Challenges the German economy is facing under the current government

Essay by AVBUniversity, Master'sA-, March 2004

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The natural rate of unemployment in Germany

Chancellor Schröder is confronted with multiple problems in Germanys current economic situation:

* Rising unemployment numbers

* High "non-wage-labor costs" of 42%

* Inefficient and too expensive public services

To really combat unemployment efficiently, Schröder has to tackle all three main factors influencing the rise in unemployment in Germany (as in all European countries):

1. The natural rate of unemployment

2. The frictional unemployment

3. The structural unemployment

These three factors are mainly due to:

1. shift in demand towards better skilled employees, because of technological change and the generous unemployment programs. Higher unemployment is also due to the current general down-turn in the European and world economy.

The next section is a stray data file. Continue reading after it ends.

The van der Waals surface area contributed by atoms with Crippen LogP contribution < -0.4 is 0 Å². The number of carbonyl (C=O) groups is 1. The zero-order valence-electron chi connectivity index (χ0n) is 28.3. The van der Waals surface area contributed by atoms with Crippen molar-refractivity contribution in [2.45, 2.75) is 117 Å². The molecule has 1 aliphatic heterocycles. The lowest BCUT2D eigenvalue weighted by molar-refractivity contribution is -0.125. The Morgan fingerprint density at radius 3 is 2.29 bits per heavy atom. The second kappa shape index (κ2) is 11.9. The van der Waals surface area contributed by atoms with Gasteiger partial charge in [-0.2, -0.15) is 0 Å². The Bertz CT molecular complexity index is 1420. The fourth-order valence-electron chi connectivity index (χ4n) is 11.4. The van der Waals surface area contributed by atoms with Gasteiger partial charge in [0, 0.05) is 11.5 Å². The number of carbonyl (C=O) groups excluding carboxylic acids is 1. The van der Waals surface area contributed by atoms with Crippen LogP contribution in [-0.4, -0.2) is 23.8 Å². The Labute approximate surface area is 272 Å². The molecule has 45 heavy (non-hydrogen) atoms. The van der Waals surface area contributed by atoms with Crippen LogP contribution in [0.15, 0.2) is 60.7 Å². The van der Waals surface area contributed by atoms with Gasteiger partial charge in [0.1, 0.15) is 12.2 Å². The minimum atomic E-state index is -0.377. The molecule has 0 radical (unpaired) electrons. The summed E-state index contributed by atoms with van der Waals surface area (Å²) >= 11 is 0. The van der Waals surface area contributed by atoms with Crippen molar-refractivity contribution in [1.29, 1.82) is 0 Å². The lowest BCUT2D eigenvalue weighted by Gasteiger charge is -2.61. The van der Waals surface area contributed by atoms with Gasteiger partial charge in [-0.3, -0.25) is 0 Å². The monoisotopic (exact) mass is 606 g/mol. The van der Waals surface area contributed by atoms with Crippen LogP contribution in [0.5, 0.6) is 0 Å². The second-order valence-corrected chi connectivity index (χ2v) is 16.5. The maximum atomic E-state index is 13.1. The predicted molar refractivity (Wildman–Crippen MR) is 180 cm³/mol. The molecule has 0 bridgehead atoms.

2. difficulties in matching workers with appropriate jobs

3. wage rigidity and union power

Schröder's "Agenda 2010 tries to affect two dynamic parameters of our "unemployment model" basing on the natural rate of unemployment::

f should be positively influenced by:

1. Enhancing the job search through:

a. Cutting unemployment benefits, in order to motivate people to really look for a job

b. Lowering hurdles for craftsmen to start on their own, by abolishing the "Meister" requirement

c. Making governmental employment agencies more effective

d. To be more supportive to the entrepreneurship

2. Loosening wage rigidity through:

a. Easing job protection with a choice between fixed compensation and court recourse allowing small companies more flexibility to hire and fire.

b. Adjusting wages to their appropriate equilibrium through collective bargain-ing, making labor less expensive

This may lower s with the employers having to cut costs on the other hand.

Further measures are taken by reforming the educational system, in order to prepare new and current workers for the higher requirements asked in our technically more sophisti-cated economy, in the sense of the sectoral shift.

Not mentioned...